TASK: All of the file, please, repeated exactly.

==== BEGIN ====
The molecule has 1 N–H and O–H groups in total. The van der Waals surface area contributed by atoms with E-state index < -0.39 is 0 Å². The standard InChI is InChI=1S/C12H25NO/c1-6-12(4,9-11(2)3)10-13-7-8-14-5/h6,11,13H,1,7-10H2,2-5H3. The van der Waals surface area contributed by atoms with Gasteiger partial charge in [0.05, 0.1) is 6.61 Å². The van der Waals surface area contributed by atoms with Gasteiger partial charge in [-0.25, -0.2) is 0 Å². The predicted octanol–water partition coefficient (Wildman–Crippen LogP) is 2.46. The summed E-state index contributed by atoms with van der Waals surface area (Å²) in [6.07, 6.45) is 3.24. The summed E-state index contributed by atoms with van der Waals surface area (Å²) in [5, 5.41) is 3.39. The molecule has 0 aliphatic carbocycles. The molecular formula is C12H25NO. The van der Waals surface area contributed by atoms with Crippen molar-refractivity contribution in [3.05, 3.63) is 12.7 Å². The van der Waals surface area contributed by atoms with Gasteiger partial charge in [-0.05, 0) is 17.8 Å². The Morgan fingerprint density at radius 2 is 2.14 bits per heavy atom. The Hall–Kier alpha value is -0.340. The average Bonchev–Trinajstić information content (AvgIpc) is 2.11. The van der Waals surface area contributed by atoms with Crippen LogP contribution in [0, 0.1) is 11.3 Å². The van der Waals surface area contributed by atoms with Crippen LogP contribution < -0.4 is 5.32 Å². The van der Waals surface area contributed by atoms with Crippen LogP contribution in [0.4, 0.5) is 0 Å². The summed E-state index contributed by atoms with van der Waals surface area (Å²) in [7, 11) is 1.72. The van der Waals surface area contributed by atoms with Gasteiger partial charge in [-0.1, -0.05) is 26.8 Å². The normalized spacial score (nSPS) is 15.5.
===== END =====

The molecule has 1 N–H and O–H groups in total. The van der Waals surface area contributed by atoms with E-state index < -0.39 is 0 Å². The standard InChI is InChI=1S/C12H25NO/c1-6-12(4,9-11(2)3)10-13-7-8-14-5/h6,11,13H,1,7-10H2,2-5H3. The van der Waals surface area contributed by atoms with Gasteiger partial charge in [0.05, 0.1) is 6.61 Å². The van der Waals surface area contributed by atoms with Gasteiger partial charge in [-0.25, -0.2) is 0 Å². The predicted octanol–water partition coefficient (Wildman–Crippen LogP) is 2.46. The summed E-state index contributed by atoms with van der Waals surface area (Å²) in [6.07, 6.45) is 3.24. The summed E-state index contributed by atoms with van der Waals surface area (Å²) in [5, 5.41) is 3.39. The molecule has 0 aliphatic carbocycles. The molecular formula is C12H25NO. The van der Waals surface area contributed by atoms with Crippen molar-refractivity contribution in [3.05, 3.63) is 12.7 Å². The van der Waals surface area contributed by atoms with Gasteiger partial charge in [-0.05, 0) is 17.8 Å². The Morgan fingerprint density at radius 2 is 2.14 bits per heavy atom. The Hall–Kier alpha value is -0.340. The average Bonchev–Trinajstić information content (AvgIpc) is 2.11. The van der Waals surface area contributed by atoms with Crippen LogP contribution in [0, 0.1) is 11.3 Å². The van der Waals surface area contributed by atoms with Crippen LogP contribution < -0.4 is 5.32 Å². The van der Waals surface area contributed by atoms with Crippen LogP contribution in [0.4, 0.5) is 0 Å². The summed E-state index contributed by atoms with van der Waals surface area (Å²) in [7, 11) is 1.72. The van der Waals surface area contributed by atoms with Gasteiger partial charge in [-0.1, -0.05) is 26.8 Å². The normalized spacial score (nSPS) is 15.5.